Are you planning a trip to the mountains? Do you know what altitude sickness is? Join us as we explore the signs and symptoms of altitude sickness, how to prevent it, and how to handle it if you experience it.

What is Altitude Sickness?


Altitude sickness is a group of symptoms that can occur when a person is exposed to high altitudes, usually above 2,500 meters. It is also sometimes called “mountain sickness” and is caused by a lack of oxygen in the air at higher altitudes.

The body may not have had enough time to adjust to the reduced oxygen levels and changes in air pressure, leading to symptoms such as headache, nausea, vomiting, dizziness, and fatigue.

It can cause severe brain swelling (high-altitude cerebral edema). Altitude sickness is more likely to occur if you ascend too quickly, but it can also happen if you stay at high altitudes for long periods.

What Causes of Altitude Sickness

Altitude sickness is caused by ascending too rapidly, which doesn’t allow the body enough time to adjust to reduced oxygen and changes in air pressure. It occurs when the body has not had time to adjust to less oxygen available in the air at altitudes above about 2,500 meters.

It can be caused by various factors, including rapid ascents, low oxygen levels at high altitudes, dehydration, overexertion, cold temperatures, and lack of acclimatization. As you ascend to higher altitudes, the air pressure decreases, meaning less oxygen is available for your body. This can cause the body to become stressed and unable to function properly.

Symptoms of AMS include headache, nausea, shortness of breath, fatigue, and dizziness. It is important to recognize the symptoms and take steps to prevent or treat altitude sickness to avoid more serious complications.

The symptoms of altitude sickness

Altitude sickness can range from mild headaches or nausea to more severe symptoms like brain swelling, confusion, lung fluid, difficulty breathing, and even death.

About 20% of people will develop mild altitude sickness after ascending to 2,000 meters or more heights. After 4,200 meters (13,800 feet), most people will experience some degree of altitude sickness.

Most persons who suffer from altitude sickness get AMS or acute mountain sickness. Moreover, at 10,000 feet above sea level, 75% of persons will experience minor symptoms. AMS is classified into three types:

  • Mild AMS: Symptoms such as a mild headache and tiredness do not impede daily activities. After a few days, your symptoms will improve as your body adjusts. As your body adjusts, you should be able to stay at your present height.
  • Moderate AMS: Symptoms begin to obstruct your activities. You may feel severe headaches, nausea, and difficulties coordinating your movements. To feel better, you’ll need to descend.
  • Severe AMS: Even at rest, you may feel short of breath. Walking can be challenging. You must immediately descend to a lower altitude and seek medical attention.

Altitude sickness complications

Severe types of altitude sickness can develop at exceedingly high altitudes. The two most severe types of altitude sickness are pulmonary edema (fluid in the lungs) and cerebral edema (fluid in the brain) (swelling of the brain).

High altitude pulmonary edema is known as “High Altitude Pulmonary Edema” (HAPE), while cerebral edema is known as “High Altitude Cerebral Edema” (HACE).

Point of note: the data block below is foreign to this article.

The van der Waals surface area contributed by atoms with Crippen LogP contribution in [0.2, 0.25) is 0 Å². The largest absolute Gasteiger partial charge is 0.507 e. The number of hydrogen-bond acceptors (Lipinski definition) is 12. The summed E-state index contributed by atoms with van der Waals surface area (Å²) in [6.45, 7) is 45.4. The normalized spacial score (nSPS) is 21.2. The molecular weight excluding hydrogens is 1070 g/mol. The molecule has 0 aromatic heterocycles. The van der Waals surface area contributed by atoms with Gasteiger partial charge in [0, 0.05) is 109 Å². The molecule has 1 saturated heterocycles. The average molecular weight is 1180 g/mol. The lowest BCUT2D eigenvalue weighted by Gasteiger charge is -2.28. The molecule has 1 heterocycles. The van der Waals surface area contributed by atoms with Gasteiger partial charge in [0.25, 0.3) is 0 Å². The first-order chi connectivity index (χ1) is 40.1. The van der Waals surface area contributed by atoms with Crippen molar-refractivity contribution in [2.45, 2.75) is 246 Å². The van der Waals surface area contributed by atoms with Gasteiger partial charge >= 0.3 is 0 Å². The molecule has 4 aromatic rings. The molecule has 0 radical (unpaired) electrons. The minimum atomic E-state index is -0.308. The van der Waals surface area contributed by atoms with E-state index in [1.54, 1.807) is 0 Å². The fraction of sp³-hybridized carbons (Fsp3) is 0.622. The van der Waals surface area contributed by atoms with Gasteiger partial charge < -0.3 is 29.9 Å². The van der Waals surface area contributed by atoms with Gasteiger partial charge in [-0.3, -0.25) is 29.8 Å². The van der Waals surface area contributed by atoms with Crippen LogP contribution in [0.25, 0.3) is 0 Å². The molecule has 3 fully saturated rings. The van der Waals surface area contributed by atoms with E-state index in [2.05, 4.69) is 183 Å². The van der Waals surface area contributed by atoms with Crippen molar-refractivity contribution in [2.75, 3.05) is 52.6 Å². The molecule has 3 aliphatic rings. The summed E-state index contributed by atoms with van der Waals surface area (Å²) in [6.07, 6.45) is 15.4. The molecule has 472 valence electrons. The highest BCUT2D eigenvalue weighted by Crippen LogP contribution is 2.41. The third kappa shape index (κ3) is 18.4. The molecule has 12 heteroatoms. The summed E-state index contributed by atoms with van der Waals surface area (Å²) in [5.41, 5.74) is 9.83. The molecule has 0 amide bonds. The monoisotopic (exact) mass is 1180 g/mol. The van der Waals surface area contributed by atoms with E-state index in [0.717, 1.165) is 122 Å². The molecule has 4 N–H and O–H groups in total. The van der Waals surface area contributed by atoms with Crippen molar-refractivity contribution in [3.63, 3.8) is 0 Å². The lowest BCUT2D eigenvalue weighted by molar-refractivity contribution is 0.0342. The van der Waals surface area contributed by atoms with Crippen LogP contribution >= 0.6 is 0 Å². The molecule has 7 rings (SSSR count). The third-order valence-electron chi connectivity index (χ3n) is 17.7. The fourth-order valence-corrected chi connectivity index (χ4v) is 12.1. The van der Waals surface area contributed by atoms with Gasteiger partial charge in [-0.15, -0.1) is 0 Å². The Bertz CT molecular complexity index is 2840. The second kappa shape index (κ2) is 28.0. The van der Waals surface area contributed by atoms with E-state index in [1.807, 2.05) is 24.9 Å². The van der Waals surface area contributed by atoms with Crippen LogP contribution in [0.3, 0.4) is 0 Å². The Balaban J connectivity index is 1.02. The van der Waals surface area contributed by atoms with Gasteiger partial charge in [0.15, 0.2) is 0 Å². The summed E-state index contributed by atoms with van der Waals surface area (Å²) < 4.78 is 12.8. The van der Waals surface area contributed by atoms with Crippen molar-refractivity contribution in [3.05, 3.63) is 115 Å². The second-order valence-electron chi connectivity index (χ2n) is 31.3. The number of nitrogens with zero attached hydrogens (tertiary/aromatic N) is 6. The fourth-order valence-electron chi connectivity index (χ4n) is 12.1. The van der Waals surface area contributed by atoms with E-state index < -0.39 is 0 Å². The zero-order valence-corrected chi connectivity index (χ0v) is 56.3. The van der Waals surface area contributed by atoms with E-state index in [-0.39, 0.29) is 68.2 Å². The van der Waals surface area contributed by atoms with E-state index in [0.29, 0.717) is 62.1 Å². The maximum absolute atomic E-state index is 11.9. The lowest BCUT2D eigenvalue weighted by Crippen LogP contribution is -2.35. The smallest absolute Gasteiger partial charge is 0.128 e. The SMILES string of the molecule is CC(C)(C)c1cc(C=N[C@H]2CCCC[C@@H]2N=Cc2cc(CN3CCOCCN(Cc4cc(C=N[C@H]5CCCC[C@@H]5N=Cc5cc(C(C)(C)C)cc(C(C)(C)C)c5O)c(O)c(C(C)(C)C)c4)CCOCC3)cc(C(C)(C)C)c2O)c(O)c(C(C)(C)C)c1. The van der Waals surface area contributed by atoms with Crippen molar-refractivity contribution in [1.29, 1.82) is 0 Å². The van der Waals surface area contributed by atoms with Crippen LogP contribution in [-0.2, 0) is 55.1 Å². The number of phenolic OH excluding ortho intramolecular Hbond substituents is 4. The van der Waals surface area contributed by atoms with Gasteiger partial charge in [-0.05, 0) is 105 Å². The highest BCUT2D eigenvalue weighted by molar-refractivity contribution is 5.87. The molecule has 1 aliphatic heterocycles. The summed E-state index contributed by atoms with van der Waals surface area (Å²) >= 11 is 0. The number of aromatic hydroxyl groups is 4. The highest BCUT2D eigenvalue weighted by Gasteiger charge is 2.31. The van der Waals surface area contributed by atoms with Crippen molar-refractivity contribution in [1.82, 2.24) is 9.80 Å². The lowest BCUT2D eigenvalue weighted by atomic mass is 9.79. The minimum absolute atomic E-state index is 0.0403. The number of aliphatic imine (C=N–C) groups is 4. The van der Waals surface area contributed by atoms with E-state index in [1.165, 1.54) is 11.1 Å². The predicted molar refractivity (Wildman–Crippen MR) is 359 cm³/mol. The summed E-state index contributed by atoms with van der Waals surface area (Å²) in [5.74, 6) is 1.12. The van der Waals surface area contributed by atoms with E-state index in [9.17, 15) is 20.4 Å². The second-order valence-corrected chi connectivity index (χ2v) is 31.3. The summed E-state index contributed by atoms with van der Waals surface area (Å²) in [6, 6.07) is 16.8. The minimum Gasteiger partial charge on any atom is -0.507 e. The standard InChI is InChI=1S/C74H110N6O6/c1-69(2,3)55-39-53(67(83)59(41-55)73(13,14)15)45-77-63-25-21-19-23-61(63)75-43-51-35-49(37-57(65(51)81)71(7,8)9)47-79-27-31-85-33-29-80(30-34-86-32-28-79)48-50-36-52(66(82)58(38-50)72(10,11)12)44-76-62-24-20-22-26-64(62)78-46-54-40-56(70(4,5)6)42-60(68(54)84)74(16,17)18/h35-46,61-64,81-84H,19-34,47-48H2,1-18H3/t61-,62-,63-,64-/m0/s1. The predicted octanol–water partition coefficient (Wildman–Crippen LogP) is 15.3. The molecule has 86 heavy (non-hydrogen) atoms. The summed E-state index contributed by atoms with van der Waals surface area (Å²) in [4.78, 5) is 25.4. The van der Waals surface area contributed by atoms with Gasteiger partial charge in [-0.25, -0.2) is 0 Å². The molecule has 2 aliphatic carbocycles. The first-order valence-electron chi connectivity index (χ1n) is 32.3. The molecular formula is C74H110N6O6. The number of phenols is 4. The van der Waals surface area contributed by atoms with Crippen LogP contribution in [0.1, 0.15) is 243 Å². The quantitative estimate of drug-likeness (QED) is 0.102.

HAPE and HACE are potentially fatal conditions, and a steroid called dexamethasone can relieve symptoms until the affected person can descend to a lower altitude. Many of the lesser altitude sickness symptoms may be handled without descending.

This decline may generally be avoided with rest, medication to treat symptoms, and enough fluids to prevent dehydration.

High altitude cerebral edema (HACE)

High altitude cerebral edema (HACE) is swelling of the brain induced by a lack of oxygen.

HACE symptoms include: 

  • weakness
  • Being unwell and feeling sick
  • Coordination problems
  • feeling confused
  • Experienced hallucinations

A person suffering from HACE may be unaware that they are unwell. They may argue that they are OK and wish to be left undisturbed. HACE can manifest itself in a matter of hours. If not treated quickly, it can be deadly.

HACE Treatment

  • Descends to a lower altitude.
  • Dexamethasone should be taken
  • If available, provide bottled oxygen.

Dexamethasone is a steroid medication that lowers brain swelling. Professional mountain climbers frequently carry it as part of their medical equipment. If you can’t get down immediately, dexamethasone can help ease discomfort until you can.

You should seek medical attention as soon as possible for further treatment.

High altitude pulmonary edema (HAPE)

Fluid buildup in the lungs is known as high-altitude pulmonary edema (HAPE).

HAPE symptoms include:

  • Cyanosis: a blue tinge to the skin or lips (cyanosis)
  • breathing difficulties even while resting.
  • Chest constriction
  • A prolonged cough that produces pink or white foamy fluids (sputum).
  • Fatigue and weak.

HAPE symptoms might occur a few days after arriving at a high altitude. If not treated quickly, it can be deadly.

HAPE Treatment:

  • Quickly descends to a lower altitude.
  • Use nifedipine.
  • If available, provide bottled oxygen.

Nifedipine is a medication that helps to relieve chest stiffness and improve breathing. It is also frequently included in the medical supplies of an expedition.

You should seek medical attention as soon as possible for further treatment.

Who is at risk of getting altitude sickness?

Altitude sickness can affect anyone, regardless of age, gender, or fitness level. However, certain factors can increase the risk of developing altitude sickness. Those who are most vulnerable include:

  • People who ascend to high altitudes quickly
  • People who have had altitude sickness before
  • People with a history of heart or lung diseases
  • People with low hemoglobin levels
  • People who are dehydrated or sleep deprived
  • People who engage in strenuous activities at high altitudes
  • People who stay at high altitudes for longer periods of time
  • People with weakened immune systems